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Animashaun v. Kavanagh

United States District Court, D. Maryland

February 8, 2017

JACK KAVANAGH, et al., Defendants



         Pending are a motion for summary judgment filed by plaintiff Ayodeji Kayode Animashaun (ECF 38), a response in opposition thereto and cross-motion for summary judgment filed by defendants Jack Kavanagh, Edward Scott, and Kenyeta Small (ECF 40), as well as plaintiff's motion to appoint counsel. ECF 41. Plaintiff was informed by the court, pursuant to Roseboro v. Garrison, 528 F.2d 309 (4th Cir. 1975), that failure to file a response in opposition to the motions filed by defendants could result in dismissal of the complaint. ECF 43. Plaintiff has filed nothing in opposition. The court finds a hearing in this matter unnecessary. See Local Rule 105.6 (D. Md. 2016). For the reasons that follow, plaintiff's motions for summary judgment and appointment of counsel shall be denied.[1] Defendants' motion for summary judgment shall be granted.


         As previously stated by this court in ruling upon defendants' motion to dismiss:

Animashaun, who is a United States Department of Homeland Security, Immigration and Customs Enforcement detainee, filed a self-represented complaint, in which he alleges that on May 29, 2014, while housed at the Howard County Detention Center awaiting removal proceedings, he was attacked by another detainee. Animashaun indicates that the assault could have been prevented because he communicated the threat of harm to correctional staff via the in-house intercom prior to the assault. ECF 1, p. 3. Animashaun further states that the officer who responded to his call for help failed to alert other officers of the attack and made no attempt to protect Animashaun from harm. Id. Animashaun states that “due to the negligence of the correction officer” he was assaulted by another detainee and strangled almost to the point of death. Id., p. 4 Animashaun states that the assault lasted over eight minutes and was stopped after corrections officers stumbled upon the scene while performing rounds. Thereafter Animashaun was kept on administrative segregation until October 1, 2014, when he was transferred to another facility. While housed on segregation, Animashaun was prevented “from seeking legal action in his case.” Id. He states that he required eye surgery as a result of the attack and that his injuries were occasioned “due to the negligence of the staff at the Howard County Detention Center.” Id.
Animashaun filed a supplemental complaint, after receipt of defendant's dispositive motion. ECF 20. In the supplemental complaint, Animashaun names “Officer Jane Doe” as the sole defendant. He states:
Officer Jane Doe was working the 4pm-12 midnight shift at the Howard County Detention Center on May 29, 2014. Officer Jane Doe was informed by the Plaintiff of an imminent threat of assault via H.C.D.C. unit W.6 intercom. Officer Jane Doe failed to alert officer to unit W.6 to protect plaintiff from the assault. Officer Jane Doe's negligent actions caused the plaintiff to suffer a felonious assault which caused him severe injuries requiring eye surgery.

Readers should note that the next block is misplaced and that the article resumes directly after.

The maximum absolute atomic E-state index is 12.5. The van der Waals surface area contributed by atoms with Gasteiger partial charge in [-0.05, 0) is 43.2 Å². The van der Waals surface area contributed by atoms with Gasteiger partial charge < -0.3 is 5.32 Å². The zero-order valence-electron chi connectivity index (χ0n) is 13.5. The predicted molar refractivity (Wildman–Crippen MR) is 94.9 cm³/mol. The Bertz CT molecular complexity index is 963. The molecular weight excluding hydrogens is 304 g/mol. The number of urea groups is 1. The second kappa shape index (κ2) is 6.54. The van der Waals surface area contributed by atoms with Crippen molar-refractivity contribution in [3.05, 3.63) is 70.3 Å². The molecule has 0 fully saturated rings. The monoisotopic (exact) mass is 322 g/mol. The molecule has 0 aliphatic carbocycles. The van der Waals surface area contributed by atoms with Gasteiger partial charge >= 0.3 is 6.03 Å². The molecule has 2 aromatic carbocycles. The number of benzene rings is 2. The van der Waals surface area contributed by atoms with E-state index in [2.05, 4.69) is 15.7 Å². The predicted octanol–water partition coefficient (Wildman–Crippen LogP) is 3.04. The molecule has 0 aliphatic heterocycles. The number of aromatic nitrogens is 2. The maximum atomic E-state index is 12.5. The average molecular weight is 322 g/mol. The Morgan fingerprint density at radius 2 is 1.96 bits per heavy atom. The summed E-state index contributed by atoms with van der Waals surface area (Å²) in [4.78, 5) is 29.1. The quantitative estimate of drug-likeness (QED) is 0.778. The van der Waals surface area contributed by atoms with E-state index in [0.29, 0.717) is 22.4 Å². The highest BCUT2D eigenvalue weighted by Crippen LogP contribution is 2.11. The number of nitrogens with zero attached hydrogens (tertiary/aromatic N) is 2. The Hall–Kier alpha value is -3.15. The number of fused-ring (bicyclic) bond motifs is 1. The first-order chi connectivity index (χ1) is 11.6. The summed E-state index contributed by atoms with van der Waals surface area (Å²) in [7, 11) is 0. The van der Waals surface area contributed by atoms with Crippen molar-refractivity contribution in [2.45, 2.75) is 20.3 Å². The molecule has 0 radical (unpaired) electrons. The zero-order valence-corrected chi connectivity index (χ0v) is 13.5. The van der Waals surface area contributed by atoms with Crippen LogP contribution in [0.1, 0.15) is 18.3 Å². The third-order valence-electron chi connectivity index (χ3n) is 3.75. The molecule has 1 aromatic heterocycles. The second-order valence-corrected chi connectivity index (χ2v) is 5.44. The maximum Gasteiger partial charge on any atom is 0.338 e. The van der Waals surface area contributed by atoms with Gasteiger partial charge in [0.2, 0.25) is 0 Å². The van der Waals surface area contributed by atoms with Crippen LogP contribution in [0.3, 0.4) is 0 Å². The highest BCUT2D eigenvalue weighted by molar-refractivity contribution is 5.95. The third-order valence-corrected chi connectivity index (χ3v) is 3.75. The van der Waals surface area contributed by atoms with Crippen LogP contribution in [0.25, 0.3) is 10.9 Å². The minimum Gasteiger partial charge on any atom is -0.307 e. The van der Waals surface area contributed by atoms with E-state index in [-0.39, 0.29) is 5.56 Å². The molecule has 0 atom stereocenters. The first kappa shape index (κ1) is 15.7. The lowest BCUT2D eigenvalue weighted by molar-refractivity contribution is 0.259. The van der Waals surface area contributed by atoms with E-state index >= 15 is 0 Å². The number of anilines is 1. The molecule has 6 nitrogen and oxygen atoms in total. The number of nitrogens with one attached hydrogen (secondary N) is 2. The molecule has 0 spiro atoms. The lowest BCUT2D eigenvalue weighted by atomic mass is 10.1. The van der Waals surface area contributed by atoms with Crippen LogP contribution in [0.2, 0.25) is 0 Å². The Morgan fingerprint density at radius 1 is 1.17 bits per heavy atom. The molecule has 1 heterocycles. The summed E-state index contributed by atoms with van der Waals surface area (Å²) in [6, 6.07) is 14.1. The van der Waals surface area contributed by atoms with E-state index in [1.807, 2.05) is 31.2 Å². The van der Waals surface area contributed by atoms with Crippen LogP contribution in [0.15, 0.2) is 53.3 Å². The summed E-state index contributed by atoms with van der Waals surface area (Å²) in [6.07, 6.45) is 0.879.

ECF 20, p. 3.
In his second supplemental complaint (ECF 24), Animashaun specifically invoked the civil rights act as the basis for his action and named Jack Kavanagh, Facility Director for the Howard County Detention Center and Jane Doe as defendants. ECF 24, p. 3. In support of his second supplemental complaint he states:
On May 29, 2014 on unit W-6 of the H.C.D.C., under the direct supervision of the Facility Director Jack Kavanagh and Officer Jane Doe, plaintiff suffered severe injuries to his body, and mainly his eye after being the victim of a felonious assault. This felonious assault was perpetrated by another detainee housed on unit W-6 in the H.C.D.C. The assault was preventable, occurred due to the negligence of the defendants. The entire incident of assault was recorded on H.C.D.C. Unit W-6 surveillance video camera (archived H.C.D.C. video file: W6fight5292014).
Id., p. 4
Animashaun indicates that he advances three separate claims. His first claim concerns the previously raised allegations that correctional staff failed to protect him from a known risk of harm. Id. His second claim concerns his assignment for five months to administrative segregation after the assault where he states he was locked in a cell for 22 hours each day. Id., pp. 5-6. Lastly, Animashaun claims that after he was transferred from the HCDC to a facility in New York, he was advised that the injury to his eye required surgical repair. Id., p. 6.

ECF 33.

         In light of the foregoing, defendants were directed to provide plaintiff the duty roster for the date of the incident so that he could identify the appropriate parties to this case. ECF 33 & 34. Additionally, the court dismissed plaintiff's claims regarding denial of medical care and any state tort claims. Plaintiff's civil rights claims regarding failure to protect and his assignment to segregation were permitted to proceed. ECF 33.

         Plaintiff filed an amended complaint (ECF 36) naming Chief E. Scott and Officer K. Small as additional defendants. ECF 36. The ...

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